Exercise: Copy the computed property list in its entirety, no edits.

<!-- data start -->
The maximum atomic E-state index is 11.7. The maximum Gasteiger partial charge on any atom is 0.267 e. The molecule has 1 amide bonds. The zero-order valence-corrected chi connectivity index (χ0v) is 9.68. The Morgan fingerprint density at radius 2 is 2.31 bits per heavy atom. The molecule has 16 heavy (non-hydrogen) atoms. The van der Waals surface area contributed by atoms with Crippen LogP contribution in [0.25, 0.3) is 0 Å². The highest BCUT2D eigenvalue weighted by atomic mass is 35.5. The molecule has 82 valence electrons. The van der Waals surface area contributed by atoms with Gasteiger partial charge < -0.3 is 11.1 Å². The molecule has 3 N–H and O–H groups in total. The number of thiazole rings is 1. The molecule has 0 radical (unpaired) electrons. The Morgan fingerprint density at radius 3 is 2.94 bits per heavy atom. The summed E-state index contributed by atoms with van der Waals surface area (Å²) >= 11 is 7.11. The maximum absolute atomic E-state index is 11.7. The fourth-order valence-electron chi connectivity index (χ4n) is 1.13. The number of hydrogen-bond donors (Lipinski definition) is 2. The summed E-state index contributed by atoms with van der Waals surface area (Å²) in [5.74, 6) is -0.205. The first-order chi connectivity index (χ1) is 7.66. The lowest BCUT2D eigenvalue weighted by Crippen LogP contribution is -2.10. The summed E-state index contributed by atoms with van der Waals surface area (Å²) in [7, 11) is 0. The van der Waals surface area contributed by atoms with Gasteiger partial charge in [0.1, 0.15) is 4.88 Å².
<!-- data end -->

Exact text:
The maximum atomic E-state index is 11.7. The maximum Gasteiger partial charge on any atom is 0.267 e. The molecule has 1 amide bonds. The zero-order valence-corrected chi connectivity index (χ0v) is 9.68. The Morgan fingerprint density at radius 2 is 2.31 bits per heavy atom. The molecule has 16 heavy (non-hydrogen) atoms. The van der Waals surface area contributed by atoms with Crippen LogP contribution in [0.25, 0.3) is 0 Å². The highest BCUT2D eigenvalue weighted by atomic mass is 35.5. The molecule has 82 valence electrons. The van der Waals surface area contributed by atoms with Gasteiger partial charge < -0.3 is 11.1 Å². The molecule has 3 N–H and O–H groups in total. The number of thiazole rings is 1. The molecule has 0 radical (unpaired) electrons. The Morgan fingerprint density at radius 3 is 2.94 bits per heavy atom. The summed E-state index contributed by atoms with van der Waals surface area (Å²) >= 11 is 7.11. The maximum absolute atomic E-state index is 11.7. The fourth-order valence-electron chi connectivity index (χ4n) is 1.13. The number of hydrogen-bond donors (Lipinski definition) is 2. The summed E-state index contributed by atoms with van der Waals surface area (Å²) in [5.74, 6) is -0.205. The first-order chi connectivity index (χ1) is 7.66. The lowest BCUT2D eigenvalue weighted by Crippen LogP contribution is -2.10. The summed E-state index contributed by atoms with van der Waals surface area (Å²) in [7, 11) is 0. The van der Waals surface area contributed by atoms with Gasteiger partial charge in [0.1, 0.15) is 4.88 Å².